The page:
The indigenous in the area of Macoa belong to the Pastos or Inga tribes and they have an ancient relationship with Yage or Ayahusca as its called in Peru.
Yage (pronounced yah-jay) is a vine that grows in these areas and when combined with two other local plants – chancruna and changropanga – produces a drink that causes hallucinations. The locals have used the plant for centuries to cure emotional disorders and for spiritual guidance.
To prepare this magical potion of jungle juice, the vine is hit with the business end of a machete a few hundred times to tenderize it and then boiled together with the other two plants. Only a qualified shaman knows how to correctly make the potion and what’s the proper dosage.
William Burroughs, author and one of the late beat writers, came to Macoa, in the department of Putamayo, in 1953 in pursuit of Yage. He had heard about it being used by the indigenous at the headwaters of the Amazon.
In a series of letters from Colombia to Allen Ginsberg, Burroughs described the Yage drink as mind altering, life changing and ‘the most powerful drug he had ever experienced.’
The letters between Burroughs and Ginsberg were published as “The Yage Letters” in the mid-1950s. Burroughs said the world he experienced through the drug changed him and eventually influenced the ‘cut-up’ style he used in his works in the early 60s – most notably his book “The Naked Lunch”.
What ‘The Yage Letters’ also did was help create a sort of drug tourism in the jungles of Colombia and Peru. People from around the world have been coming here for decades to find a shaman and experience Yage.
There are number of Yage shaman, locally called ‘Taitas’, in the region of Putamayo and around Fin del Mondo, a park of waterfalls in the jungle a short trip outside of Macoa. In their native language El Taita means God, wise man and healer.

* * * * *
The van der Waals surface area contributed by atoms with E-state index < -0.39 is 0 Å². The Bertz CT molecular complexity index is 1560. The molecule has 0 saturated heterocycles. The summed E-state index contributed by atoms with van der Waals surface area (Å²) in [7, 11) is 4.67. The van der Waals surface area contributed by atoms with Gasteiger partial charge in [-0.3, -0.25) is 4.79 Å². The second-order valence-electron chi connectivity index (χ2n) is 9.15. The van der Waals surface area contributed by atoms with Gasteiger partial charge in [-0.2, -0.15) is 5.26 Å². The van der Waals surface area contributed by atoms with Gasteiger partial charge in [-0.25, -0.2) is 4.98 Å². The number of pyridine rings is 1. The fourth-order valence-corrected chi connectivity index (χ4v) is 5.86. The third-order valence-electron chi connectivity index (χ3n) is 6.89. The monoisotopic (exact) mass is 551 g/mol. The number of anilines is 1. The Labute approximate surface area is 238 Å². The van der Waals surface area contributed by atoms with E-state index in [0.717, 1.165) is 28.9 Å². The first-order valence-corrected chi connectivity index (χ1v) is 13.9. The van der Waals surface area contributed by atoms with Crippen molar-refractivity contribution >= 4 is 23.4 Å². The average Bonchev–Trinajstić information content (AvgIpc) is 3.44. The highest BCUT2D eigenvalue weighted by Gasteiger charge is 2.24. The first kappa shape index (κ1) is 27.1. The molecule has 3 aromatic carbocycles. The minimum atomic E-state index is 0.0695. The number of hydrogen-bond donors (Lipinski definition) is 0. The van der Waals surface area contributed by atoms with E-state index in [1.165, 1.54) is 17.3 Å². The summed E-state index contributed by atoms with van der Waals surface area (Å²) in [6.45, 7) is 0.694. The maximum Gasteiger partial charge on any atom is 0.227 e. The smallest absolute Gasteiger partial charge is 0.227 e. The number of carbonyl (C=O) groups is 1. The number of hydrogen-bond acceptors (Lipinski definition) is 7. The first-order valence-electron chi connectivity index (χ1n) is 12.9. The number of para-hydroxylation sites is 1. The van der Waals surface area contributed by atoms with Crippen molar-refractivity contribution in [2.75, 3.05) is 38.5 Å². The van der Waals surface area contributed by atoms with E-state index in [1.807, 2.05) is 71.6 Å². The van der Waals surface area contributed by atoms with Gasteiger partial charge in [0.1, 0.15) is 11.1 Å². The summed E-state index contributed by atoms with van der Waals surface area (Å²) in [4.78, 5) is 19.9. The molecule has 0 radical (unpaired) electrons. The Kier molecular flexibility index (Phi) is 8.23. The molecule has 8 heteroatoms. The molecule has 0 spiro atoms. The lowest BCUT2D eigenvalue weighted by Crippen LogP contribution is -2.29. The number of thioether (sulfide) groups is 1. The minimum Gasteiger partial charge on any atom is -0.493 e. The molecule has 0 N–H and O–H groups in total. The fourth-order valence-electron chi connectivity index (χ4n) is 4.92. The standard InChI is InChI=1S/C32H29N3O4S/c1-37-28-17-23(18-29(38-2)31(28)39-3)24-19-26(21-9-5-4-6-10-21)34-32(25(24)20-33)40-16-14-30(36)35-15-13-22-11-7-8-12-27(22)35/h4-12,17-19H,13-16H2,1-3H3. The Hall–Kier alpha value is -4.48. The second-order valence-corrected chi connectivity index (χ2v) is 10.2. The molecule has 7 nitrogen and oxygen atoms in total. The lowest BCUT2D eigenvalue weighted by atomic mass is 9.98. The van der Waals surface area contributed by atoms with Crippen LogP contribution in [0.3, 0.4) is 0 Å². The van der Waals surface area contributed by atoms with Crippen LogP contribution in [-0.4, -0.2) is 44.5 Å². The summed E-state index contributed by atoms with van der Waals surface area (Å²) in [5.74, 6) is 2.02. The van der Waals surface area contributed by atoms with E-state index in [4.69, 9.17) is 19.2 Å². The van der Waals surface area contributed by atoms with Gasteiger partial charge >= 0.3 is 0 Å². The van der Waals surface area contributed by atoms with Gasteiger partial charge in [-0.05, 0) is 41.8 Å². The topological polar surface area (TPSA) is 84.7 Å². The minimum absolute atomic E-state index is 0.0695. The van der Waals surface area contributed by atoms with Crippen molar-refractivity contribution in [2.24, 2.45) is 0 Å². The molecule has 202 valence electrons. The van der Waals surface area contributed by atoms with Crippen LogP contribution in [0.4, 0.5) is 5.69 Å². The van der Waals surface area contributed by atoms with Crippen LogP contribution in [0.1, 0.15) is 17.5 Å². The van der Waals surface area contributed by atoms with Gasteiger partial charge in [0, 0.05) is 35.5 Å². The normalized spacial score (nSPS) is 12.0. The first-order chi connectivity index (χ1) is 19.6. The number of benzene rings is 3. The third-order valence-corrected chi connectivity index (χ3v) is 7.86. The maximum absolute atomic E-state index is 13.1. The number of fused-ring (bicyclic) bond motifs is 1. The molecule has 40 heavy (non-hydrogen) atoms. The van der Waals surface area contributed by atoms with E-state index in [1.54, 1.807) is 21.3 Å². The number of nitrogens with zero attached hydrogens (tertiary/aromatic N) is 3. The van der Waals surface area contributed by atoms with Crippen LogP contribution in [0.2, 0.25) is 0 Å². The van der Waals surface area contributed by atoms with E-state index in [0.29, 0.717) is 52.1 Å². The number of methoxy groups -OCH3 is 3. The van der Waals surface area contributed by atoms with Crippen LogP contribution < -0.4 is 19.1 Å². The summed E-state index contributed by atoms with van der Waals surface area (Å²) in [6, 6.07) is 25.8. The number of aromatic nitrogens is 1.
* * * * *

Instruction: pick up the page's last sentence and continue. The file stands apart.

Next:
All the jungle hostels will casually make the introductions and the Taitas love to talk about Yage and its affects. Like wine salesmen they joyfully promote the plant and sell the experience. They make the Yage experience seem natural and uncomplicated. And for a price $15 – $50 per person they will supply the potion and guide people through the experience.
Full disclosure I didn’t do Yage but I did talk to a Taita, Carlos, about the experience.
For a few days before the trip you have to cleanse and quiet your body – go on a fruit and vegetable diet and not have sex.
The Taita will talk to the people who want to do Yage to assess their energy and to determine if the person should partake and if the Taita wants to guide them. Apparently your true personality and all your demons reveal themselves in spades during this experience.
Basically the Taita does an interview to eliminate the psychopaths – which is more than they do in gun shops in the States.
Then at sunset everyone goes to a hut in the jungle where the Taita serves up the potion in a dried gourd bowl. Initially the potion causes motion sickness, nausea and diarrhea which is a ritual cleansing. Now the Yage experience becomes something more than a recreational drug.
“First the yage cleans the body, then it cleans the soul,” Carlos told me. “Yage is not toxic,” he said. “It will not hurt you. People are toxic and can hurt themselves.”
The Taita explains to the people everything that is happening. He listens to the people during their Yage experience. He is a translator of symbols, a guide and therapist.
I got a pretty good nose for hustlers and carneys but these guys seemed legit.
They are definitely respected in their tribes and also given tribal political, judicial and counseling responsibilities. They are calm, verbal, philosophical types who take care of the people under their care.
A lot of people in the tribe still do Yage on a regular basis. The Tiata I talked to said he does it every couple of weeks to keep sharp.
He doesn’t smoke or drink and thinks marijuana and alcohol are mind numbing drugs and mushrooms are a simple low end hallucinogenic.
For me travel and the jungle are already a drugs enough in themselves. But if you really want to go over the waterfall to see what’s on the other side of the rainbow – there’s a place and plants for you in Macoa.